In this we see the theme of the story. Julianís mother never ceases to remind him of who she is. She is a Southern lady, and she was reared correctly. Her grandfather was a former governor of their state. Her father was a prosperous land owner, and her mother was a god-high. She was well bred.! It was not surprising that before she can take a trip downtown, she must be fully dressed. Southern ladies  take pride in their dress. As all Southern ladies, she takes particular care as to how she dresses. It is vital to her overall self-image!

The hats  are symbolic in the story, of both Julianís mother and the large negro woman who enters the bus with a little boy. Julianís mother wore her hat as a sign of her integrity; it "topped off" the rest of her outfit. Since she could have benefited by using her money to pay bills rather than to purchase the hat, she is obviously desperate (and foolish) to prove she has class.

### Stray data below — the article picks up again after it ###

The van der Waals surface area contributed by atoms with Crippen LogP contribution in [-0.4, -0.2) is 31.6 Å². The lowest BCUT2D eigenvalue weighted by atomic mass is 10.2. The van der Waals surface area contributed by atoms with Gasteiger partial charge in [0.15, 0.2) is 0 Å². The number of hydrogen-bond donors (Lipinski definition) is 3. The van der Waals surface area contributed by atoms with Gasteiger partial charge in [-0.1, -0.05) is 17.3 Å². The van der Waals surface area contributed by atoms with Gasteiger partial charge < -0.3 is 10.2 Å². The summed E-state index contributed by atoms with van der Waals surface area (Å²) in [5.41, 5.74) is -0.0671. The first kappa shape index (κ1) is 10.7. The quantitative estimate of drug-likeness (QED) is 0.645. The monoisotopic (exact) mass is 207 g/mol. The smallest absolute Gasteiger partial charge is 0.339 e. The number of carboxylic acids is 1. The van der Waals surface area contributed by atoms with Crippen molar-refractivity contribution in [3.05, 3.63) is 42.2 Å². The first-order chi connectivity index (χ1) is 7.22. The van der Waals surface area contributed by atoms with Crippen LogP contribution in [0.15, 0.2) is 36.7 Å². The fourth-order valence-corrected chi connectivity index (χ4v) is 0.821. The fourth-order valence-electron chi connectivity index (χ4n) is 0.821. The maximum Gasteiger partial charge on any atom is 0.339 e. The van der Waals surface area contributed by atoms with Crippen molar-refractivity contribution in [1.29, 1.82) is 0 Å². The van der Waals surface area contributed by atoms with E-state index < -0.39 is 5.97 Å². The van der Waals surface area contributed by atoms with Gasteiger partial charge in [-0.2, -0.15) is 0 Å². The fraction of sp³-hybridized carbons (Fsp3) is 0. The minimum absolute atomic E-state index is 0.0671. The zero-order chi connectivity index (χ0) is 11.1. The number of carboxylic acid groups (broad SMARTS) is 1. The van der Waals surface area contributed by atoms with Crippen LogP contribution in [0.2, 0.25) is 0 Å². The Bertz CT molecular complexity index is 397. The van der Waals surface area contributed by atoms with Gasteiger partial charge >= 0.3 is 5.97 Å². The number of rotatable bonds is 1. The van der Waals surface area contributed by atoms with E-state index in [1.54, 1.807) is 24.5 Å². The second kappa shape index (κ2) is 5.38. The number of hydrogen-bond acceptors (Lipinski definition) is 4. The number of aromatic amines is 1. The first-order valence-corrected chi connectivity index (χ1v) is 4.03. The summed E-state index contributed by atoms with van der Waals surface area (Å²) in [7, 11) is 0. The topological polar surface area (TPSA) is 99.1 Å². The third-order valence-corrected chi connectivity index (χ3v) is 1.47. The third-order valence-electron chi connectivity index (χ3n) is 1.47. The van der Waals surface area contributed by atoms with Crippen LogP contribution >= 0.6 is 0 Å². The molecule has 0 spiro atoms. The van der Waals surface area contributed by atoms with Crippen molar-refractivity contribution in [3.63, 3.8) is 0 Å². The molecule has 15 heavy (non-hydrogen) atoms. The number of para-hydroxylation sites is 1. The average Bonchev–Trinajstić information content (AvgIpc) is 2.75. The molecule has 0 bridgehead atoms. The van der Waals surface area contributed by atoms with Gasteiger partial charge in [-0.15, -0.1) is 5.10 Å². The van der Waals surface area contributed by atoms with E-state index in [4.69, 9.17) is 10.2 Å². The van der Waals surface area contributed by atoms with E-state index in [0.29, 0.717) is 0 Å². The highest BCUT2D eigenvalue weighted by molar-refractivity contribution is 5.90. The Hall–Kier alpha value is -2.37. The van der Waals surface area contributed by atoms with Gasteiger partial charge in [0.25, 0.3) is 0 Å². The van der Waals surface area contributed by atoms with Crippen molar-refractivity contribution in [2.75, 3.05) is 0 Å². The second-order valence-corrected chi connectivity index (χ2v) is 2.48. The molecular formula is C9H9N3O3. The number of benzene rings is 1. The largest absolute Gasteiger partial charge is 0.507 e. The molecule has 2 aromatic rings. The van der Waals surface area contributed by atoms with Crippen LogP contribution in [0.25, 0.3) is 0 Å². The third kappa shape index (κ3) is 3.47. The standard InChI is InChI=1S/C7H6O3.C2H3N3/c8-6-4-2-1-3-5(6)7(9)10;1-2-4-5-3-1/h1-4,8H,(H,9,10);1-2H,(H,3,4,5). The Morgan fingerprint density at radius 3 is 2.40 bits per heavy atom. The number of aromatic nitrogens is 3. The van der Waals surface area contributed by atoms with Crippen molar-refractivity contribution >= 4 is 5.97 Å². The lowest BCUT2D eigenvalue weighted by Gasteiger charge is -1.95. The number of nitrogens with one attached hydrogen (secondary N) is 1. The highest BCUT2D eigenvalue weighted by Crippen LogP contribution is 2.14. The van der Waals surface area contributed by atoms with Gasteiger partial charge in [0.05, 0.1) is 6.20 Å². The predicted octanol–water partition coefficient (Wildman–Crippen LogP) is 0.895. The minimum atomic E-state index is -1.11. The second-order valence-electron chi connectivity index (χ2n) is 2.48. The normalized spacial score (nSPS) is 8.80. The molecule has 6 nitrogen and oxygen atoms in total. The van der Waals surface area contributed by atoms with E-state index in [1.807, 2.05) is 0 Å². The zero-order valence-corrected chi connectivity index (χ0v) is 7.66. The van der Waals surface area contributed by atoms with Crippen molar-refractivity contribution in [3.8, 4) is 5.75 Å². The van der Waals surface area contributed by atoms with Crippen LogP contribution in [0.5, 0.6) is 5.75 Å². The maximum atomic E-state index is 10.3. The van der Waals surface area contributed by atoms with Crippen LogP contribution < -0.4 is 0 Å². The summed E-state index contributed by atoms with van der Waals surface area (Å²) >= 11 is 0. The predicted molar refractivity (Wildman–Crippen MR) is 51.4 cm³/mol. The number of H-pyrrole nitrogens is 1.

When the large, gaily dressed, sullen-looking woman entered the bus, she had on a hat identical to that on Julianís motherís head! (Carter, 1044). Upon noticing the hat on Julianís mother, the black woman "muttered something unintelligible to herself," which "Julianís motherís mouth began to twitch slightly at one corner" (Carter 1045). Julian noticed the convergenceof the hat, but he knew "his mother would not realize the symbolic significance of this" (Carter, 1044).

After being hit by the black woman for giving her boy a penny, Julian gloats that his mother has finally received her comuppance until he realizes she has fainted and perhaps even dead. Then his guilt and remorse begin and the story ends. (Balee, 98).